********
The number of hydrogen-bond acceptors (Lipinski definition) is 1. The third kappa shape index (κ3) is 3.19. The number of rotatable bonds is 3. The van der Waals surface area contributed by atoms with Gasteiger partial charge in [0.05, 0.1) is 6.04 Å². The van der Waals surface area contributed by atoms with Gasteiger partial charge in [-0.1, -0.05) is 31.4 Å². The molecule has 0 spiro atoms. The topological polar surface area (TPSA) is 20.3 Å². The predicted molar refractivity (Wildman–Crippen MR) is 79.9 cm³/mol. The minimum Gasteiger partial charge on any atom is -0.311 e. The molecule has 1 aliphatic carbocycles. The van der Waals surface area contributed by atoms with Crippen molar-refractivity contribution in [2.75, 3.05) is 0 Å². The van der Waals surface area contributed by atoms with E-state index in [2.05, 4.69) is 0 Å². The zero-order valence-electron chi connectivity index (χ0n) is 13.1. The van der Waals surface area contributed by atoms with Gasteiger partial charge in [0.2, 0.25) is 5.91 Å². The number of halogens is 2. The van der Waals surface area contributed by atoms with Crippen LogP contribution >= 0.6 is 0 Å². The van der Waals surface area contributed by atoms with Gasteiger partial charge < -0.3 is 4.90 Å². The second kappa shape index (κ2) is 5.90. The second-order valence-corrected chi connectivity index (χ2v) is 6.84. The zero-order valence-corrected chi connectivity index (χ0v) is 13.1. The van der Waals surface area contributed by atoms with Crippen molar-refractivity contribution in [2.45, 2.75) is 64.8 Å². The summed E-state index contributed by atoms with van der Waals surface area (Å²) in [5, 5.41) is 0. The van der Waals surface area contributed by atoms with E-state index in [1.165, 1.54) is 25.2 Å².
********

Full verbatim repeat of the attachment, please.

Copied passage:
The number of hydrogen-bond acceptors (Lipinski definition) is 1. The third kappa shape index (κ3) is 3.19. The number of rotatable bonds is 3. The van der Waals surface area contributed by atoms with Gasteiger partial charge in [0.05, 0.1) is 6.04 Å². The van der Waals surface area contributed by atoms with Gasteiger partial charge in [-0.1, -0.05) is 31.4 Å². The molecule has 0 spiro atoms. The topological polar surface area (TPSA) is 20.3 Å². The predicted molar refractivity (Wildman–Crippen MR) is 79.9 cm³/mol. The minimum Gasteiger partial charge on any atom is -0.311 e. The molecule has 1 aliphatic carbocycles. The van der Waals surface area contributed by atoms with Crippen molar-refractivity contribution in [2.75, 3.05) is 0 Å². The van der Waals surface area contributed by atoms with E-state index in [2.05, 4.69) is 0 Å². The zero-order valence-electron chi connectivity index (χ0n) is 13.1. The van der Waals surface area contributed by atoms with Gasteiger partial charge in [0.2, 0.25) is 5.91 Å². The number of halogens is 2. The van der Waals surface area contributed by atoms with Crippen LogP contribution >= 0.6 is 0 Å². The van der Waals surface area contributed by atoms with Gasteiger partial charge < -0.3 is 4.90 Å². The second kappa shape index (κ2) is 5.90. The second-order valence-corrected chi connectivity index (χ2v) is 6.84. The zero-order valence-corrected chi connectivity index (χ0v) is 13.1. The van der Waals surface area contributed by atoms with Crippen molar-refractivity contribution in [2.45, 2.75) is 64.8 Å². The summed E-state index contributed by atoms with van der Waals surface area (Å²) in [5, 5.41) is 0. The van der Waals surface area contributed by atoms with E-state index in [1.165, 1.54) is 25.2 Å².